Compiled for the Centennial Anniversary of Local 8,
International Association of Bridge, Structural, Ornamental and Reinforcing Ironworkers.
Copyright, 2001 by Local 8. All rights reserved.
Contact Local 8 at 12034 W. Adler Lane, Milwaukee, WI 53214, (414) 476-9370.
The Great Depression Years
In mid-1928, Recording Secretary G.J. Weckman reported to The Bridgemen's Magazine that Local 8 seemed to be experiencing "an era of prosperity at present... There seems to be plenty of work coming our way but very little for the non-union men so to say."
He cited work in progress on the Public Safety Building on W. State Street, erection of the 16th Street viaduct across the Menomonee Valley (at left, under construction in 1928) and the Cedar Street (Kilbourn Ave.) bridge over the Milwaukee River, as well as construction of the new County Hospital on the far west side. He also wrote hopefully about plans for the new $6 million County Courthouse, which the men of Local 8 did, indeed, work on over the next few years.
But the stock market crashed in 1929, and within a short time the economic repercussions of the Crash rolled across the country.
Just two years after Weckman's optimistic report, in August, 1930, Bill Reddin wrote to The Bridgemen's Magazine:"Work is at a standstill. We do not want members to come here under a false impression, thinking they will be able to get work. Most of the large projects are practically completed. At the present time, we have a number of members unemployed... Stay away unless you can afford to take a compulsory vacation."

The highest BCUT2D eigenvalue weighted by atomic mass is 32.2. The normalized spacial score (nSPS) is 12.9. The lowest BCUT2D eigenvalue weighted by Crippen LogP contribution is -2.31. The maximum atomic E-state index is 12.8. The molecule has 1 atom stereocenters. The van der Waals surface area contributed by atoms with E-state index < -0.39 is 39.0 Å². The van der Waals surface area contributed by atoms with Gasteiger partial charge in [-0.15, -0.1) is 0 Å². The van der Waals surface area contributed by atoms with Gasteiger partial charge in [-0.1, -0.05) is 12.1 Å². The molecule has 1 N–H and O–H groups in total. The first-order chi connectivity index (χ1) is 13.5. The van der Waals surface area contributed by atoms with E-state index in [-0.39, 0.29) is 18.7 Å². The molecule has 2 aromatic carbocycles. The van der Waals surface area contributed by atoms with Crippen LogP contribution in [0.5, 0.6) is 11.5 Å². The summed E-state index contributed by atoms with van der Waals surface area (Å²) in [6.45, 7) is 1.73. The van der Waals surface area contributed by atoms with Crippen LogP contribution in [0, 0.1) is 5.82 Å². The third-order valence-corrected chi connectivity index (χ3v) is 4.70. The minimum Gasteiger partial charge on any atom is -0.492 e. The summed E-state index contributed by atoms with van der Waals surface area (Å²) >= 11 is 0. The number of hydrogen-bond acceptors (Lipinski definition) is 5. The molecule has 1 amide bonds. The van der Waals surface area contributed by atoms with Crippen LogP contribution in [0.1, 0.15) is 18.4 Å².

The unemployment situation got much, much worse. Tens of thousands of businesses throughout the U.S. collapsed. Factory production stalled and construction projects were stymied by lack of investment capital. By 1933, 15 million Americans were out of work. Among them were many ironworkers. In the late 1920s, membership in the Bridge, Structural and Ornamental Ironworkers International was nearly 30,000. By 1933, the number plummeted to 10,318.
In a crisis atmosphere where there was little construction work being initiated, some ironworkers, desperate to support their families, left the trade to take whatever jobs they could find. Others took to the railroads in search of work elsewhere. Ironworkers have always had a proud tradition of "booming out" - going where the work is. But many of the men riding the rails in the 1930s met with more disappointment than opportunity.
The Bridgemen's Magazine did its part by publishing a complete list of ironworking jobs available across the country, noting the location, the size of the project and the erecting company. Often, hundreds of men would show up for a job that needed just a 10 or 20-man crew. Several old-timers from that era recalled how unemployed men would literally camp out near work sites, watching and waiting for a worker to be injured or dismissed. They were eager to be close at hand if the foreman suddenly needed a replacement.